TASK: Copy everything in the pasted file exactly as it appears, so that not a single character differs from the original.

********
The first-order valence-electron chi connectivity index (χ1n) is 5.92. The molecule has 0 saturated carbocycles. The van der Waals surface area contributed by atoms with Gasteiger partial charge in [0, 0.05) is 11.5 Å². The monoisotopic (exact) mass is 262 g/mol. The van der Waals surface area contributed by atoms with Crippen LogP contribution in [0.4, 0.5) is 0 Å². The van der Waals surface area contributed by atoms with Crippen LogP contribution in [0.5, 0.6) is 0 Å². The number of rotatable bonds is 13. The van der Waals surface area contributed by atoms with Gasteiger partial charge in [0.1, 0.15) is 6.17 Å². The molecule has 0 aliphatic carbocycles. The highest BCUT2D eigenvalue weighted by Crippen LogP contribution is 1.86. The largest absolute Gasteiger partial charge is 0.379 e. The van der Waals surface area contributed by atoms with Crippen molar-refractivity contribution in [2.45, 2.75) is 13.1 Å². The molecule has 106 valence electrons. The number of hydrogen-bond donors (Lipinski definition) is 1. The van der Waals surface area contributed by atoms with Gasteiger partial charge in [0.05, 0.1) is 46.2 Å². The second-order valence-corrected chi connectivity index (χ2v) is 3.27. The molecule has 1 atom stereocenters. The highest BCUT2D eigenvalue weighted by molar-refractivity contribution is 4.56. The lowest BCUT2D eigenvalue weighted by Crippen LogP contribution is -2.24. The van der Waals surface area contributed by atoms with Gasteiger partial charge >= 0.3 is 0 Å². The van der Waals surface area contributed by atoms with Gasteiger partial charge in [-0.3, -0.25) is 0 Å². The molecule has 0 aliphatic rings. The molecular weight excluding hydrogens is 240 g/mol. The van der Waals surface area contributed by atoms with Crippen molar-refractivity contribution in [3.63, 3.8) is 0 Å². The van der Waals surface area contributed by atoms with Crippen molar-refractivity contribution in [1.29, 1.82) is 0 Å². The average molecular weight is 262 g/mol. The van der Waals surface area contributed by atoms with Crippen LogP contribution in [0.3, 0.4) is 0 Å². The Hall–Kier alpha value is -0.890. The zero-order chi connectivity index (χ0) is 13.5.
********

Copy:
The first-order valence-electron chi connectivity index (χ1n) is 5.92. The molecule has 0 saturated carbocycles. The van der Waals surface area contributed by atoms with Gasteiger partial charge in [0, 0.05) is 11.5 Å². The monoisotopic (exact) mass is 262 g/mol. The van der Waals surface area contributed by atoms with Crippen LogP contribution in [0.4, 0.5) is 0 Å². The van der Waals surface area contributed by atoms with Crippen LogP contribution in [0.5, 0.6) is 0 Å². The number of rotatable bonds is 13. The van der Waals surface area contributed by atoms with Gasteiger partial charge in [0.1, 0.15) is 6.17 Å². The molecule has 0 aliphatic carbocycles. The highest BCUT2D eigenvalue weighted by Crippen LogP contribution is 1.86. The largest absolute Gasteiger partial charge is 0.379 e. The van der Waals surface area contributed by atoms with Crippen molar-refractivity contribution in [2.45, 2.75) is 13.1 Å². The molecule has 106 valence electrons. The number of hydrogen-bond donors (Lipinski definition) is 1. The van der Waals surface area contributed by atoms with Gasteiger partial charge in [0.05, 0.1) is 46.2 Å². The second-order valence-corrected chi connectivity index (χ2v) is 3.27. The molecule has 1 atom stereocenters. The highest BCUT2D eigenvalue weighted by molar-refractivity contribution is 4.56. The lowest BCUT2D eigenvalue weighted by Crippen LogP contribution is -2.24. The van der Waals surface area contributed by atoms with Gasteiger partial charge >= 0.3 is 0 Å². The van der Waals surface area contributed by atoms with Gasteiger partial charge in [-0.3, -0.25) is 0 Å². The molecule has 0 aliphatic rings. The molecular weight excluding hydrogens is 240 g/mol. The van der Waals surface area contributed by atoms with Crippen molar-refractivity contribution in [3.63, 3.8) is 0 Å². The van der Waals surface area contributed by atoms with Crippen molar-refractivity contribution in [1.29, 1.82) is 0 Å². The average molecular weight is 262 g/mol. The van der Waals surface area contributed by atoms with Crippen LogP contribution in [0.3, 0.4) is 0 Å². The Hall–Kier alpha value is -0.890. The zero-order chi connectivity index (χ0) is 13.5.